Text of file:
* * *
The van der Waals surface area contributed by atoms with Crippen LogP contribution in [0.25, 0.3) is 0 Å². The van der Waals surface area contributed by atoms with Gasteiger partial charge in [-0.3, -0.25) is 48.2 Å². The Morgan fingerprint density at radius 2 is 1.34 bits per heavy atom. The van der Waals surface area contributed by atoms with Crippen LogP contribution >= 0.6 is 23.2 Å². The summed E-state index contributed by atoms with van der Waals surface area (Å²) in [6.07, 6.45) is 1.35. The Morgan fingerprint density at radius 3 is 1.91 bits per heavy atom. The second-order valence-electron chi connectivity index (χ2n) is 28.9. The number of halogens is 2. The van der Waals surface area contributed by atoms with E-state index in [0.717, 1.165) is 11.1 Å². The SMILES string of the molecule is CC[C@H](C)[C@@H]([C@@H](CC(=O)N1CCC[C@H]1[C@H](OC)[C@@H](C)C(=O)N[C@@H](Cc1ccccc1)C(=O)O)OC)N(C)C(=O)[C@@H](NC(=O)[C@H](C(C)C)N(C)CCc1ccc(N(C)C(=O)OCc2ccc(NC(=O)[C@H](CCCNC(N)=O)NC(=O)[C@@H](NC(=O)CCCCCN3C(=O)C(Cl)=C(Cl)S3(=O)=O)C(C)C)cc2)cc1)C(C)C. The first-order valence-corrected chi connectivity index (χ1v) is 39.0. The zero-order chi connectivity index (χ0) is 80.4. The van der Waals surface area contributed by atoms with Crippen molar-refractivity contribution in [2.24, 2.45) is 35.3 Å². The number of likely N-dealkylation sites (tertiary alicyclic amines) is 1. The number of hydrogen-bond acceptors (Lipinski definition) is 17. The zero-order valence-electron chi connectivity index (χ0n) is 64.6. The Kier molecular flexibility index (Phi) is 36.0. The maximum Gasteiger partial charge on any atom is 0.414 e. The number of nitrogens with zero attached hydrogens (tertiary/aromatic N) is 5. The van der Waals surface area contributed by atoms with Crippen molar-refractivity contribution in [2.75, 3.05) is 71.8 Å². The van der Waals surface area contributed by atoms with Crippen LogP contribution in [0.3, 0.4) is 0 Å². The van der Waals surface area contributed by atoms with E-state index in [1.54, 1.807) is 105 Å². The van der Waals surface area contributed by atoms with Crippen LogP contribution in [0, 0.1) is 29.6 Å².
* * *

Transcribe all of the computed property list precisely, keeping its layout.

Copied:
The van der Waals surface area contributed by atoms with Crippen LogP contribution in [0.25, 0.3) is 0 Å². The van der Waals surface area contributed by atoms with Gasteiger partial charge in [-0.3, -0.25) is 48.2 Å². The Morgan fingerprint density at radius 2 is 1.34 bits per heavy atom. The van der Waals surface area contributed by atoms with Crippen LogP contribution >= 0.6 is 23.2 Å². The summed E-state index contributed by atoms with van der Waals surface area (Å²) in [6.07, 6.45) is 1.35. The Morgan fingerprint density at radius 3 is 1.91 bits per heavy atom. The second-order valence-electron chi connectivity index (χ2n) is 28.9. The number of halogens is 2. The van der Waals surface area contributed by atoms with E-state index in [0.717, 1.165) is 11.1 Å². The SMILES string of the molecule is CC[C@H](C)[C@@H]([C@@H](CC(=O)N1CCC[C@H]1[C@H](OC)[C@@H](C)C(=O)N[C@@H](Cc1ccccc1)C(=O)O)OC)N(C)C(=O)[C@@H](NC(=O)[C@H](C(C)C)N(C)CCc1ccc(N(C)C(=O)OCc2ccc(NC(=O)[C@H](CCCNC(N)=O)NC(=O)[C@@H](NC(=O)CCCCCN3C(=O)C(Cl)=C(Cl)S3(=O)=O)C(C)C)cc2)cc1)C(C)C. The first-order valence-corrected chi connectivity index (χ1v) is 39.0. The zero-order chi connectivity index (χ0) is 80.4. The van der Waals surface area contributed by atoms with Crippen molar-refractivity contribution in [2.24, 2.45) is 35.3 Å². The number of likely N-dealkylation sites (tertiary alicyclic amines) is 1. The number of hydrogen-bond acceptors (Lipinski definition) is 17. The zero-order valence-electron chi connectivity index (χ0n) is 64.6. The Kier molecular flexibility index (Phi) is 36.0. The maximum Gasteiger partial charge on any atom is 0.414 e. The number of nitrogens with zero attached hydrogens (tertiary/aromatic N) is 5. The van der Waals surface area contributed by atoms with Crippen molar-refractivity contribution in [2.75, 3.05) is 71.8 Å². The van der Waals surface area contributed by atoms with Crippen LogP contribution in [0.3, 0.4) is 0 Å². The van der Waals surface area contributed by atoms with E-state index in [1.54, 1.807) is 105 Å². The van der Waals surface area contributed by atoms with Crippen LogP contribution in [0, 0.1) is 29.6 Å².